Supporting the “A” in STEAM Learning

4 Fun Ways Building Toys Develop Art Skills


A push, led by the Rhode Island School of Design (RISD), to include the arts in the current curricular emphasis on science, technology, engineering, and math, is steadily gaining momentum. This transition from STEM to STEAM is grounded in the potential for future artists and designers to drive innovation, just as scientists and mathematicians will (think Apple).

With the elimination of arts programs from many schools, the inclusion of art in the STEM curriculum is welcomed by many educators, not only for the way it compliments their traditional STEM lessons, but also for its inherent brain-boosting power. It’s common knowledge that art education develops creativity, self-expression, and confidence. But did you know that exposure to art is also proven to enhance cognitive abilities, as well?

As quoted in a recent article in Early Childhood News, “…the US Secretary of Education recently published a report on ‘The Value Added Benefits of the Arts,’ in which he states, ‘Studies have shown that arts teaching and learning can increase student's cognitive and social development. The arts can be a critical link for students in developing the crucial thinking skills and motivations they need to achieve at higher levels’ (Deasy, & Stevenson, 2002).”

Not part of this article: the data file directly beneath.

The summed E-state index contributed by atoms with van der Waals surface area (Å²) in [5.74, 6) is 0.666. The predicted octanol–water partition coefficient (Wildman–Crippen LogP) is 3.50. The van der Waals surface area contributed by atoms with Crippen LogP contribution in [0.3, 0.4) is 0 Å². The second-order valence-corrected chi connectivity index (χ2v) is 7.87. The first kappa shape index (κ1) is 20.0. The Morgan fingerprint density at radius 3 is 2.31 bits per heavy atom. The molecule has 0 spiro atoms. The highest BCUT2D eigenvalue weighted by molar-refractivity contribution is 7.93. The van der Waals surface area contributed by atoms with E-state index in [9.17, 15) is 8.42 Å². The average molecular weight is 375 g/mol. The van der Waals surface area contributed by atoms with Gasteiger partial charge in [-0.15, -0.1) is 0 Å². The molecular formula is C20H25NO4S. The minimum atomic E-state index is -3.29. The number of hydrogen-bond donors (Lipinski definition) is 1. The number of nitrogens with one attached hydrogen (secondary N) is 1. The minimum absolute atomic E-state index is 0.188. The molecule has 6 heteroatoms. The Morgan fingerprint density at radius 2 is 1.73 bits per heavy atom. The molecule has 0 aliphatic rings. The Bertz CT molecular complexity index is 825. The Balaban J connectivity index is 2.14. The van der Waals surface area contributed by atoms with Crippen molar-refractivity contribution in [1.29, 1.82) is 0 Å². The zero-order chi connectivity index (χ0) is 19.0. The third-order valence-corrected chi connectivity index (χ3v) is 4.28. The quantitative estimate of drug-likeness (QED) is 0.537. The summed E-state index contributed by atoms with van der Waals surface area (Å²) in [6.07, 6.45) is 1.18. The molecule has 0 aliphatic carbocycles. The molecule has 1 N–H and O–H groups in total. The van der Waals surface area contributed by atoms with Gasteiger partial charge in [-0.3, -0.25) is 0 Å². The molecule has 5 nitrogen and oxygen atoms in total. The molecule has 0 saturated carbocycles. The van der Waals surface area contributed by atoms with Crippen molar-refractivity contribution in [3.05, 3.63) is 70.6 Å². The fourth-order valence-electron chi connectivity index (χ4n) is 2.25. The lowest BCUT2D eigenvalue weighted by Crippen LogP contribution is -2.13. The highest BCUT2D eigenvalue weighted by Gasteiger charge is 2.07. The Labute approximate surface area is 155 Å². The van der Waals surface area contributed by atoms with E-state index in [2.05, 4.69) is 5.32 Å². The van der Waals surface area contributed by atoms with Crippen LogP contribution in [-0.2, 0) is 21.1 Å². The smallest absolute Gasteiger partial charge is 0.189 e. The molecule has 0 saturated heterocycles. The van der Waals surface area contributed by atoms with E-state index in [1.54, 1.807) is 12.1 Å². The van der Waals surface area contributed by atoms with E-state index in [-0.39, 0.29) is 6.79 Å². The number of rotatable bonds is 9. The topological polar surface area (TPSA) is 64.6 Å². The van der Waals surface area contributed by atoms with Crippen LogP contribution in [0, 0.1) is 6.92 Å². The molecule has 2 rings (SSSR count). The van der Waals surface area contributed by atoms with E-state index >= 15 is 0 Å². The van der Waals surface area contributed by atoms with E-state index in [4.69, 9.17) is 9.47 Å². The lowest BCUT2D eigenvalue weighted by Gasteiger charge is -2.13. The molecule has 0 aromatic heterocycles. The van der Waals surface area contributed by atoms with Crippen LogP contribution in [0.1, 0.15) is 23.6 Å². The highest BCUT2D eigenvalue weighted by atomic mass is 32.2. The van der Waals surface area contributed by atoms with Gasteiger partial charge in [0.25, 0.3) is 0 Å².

If you’re following our blog you’re familiar with the ways that building toys help develop science technology, and math skills. Building toys also enhance art skills in four fun ways:

  • 1. Playing with Patterns – By definition, a pattern is a series that repeats at least twice. Patterns are commonplace in science, math, language, and of course, art. Block and building play is an easy, hands-on way to experiment with patterning with shapes, colors, sizes, and angles.
  • 2. Stack Your Way to Symmetry – Symmetry is a critical in art and is evident all around us in nature. It’s also a key concept for math, science, and engineering. Using Brackitz childrens building toys to design builds with identical components is a hands-on way to explore symmetry. Click for a Brackitz symmetry activity.
  • 3. Build In Some Visual Balance – Balance is a cornerstone of art and architecture. Encourage your young builders to examine and adjust their construction creations and begin to build a sense of visual balance.
  • 4. Consider the Overall Aesthetic – Learning to critique the overall aesthetic of an art piece is an important skill for any artist. By reviewing a Brackitz build for balance, symmetry, beauty, and use of color, kids are learning the important art of self-examination.

Brackitz is the only construction toy that lets kids design any structure they can imagine - anything. Our unique, connect-anywhere brackitz enables kids to create large scale, portable, 3-D structures – with no instructions or limitations – all while learning real-life math, science, engineering, architecture – and art! – skills.

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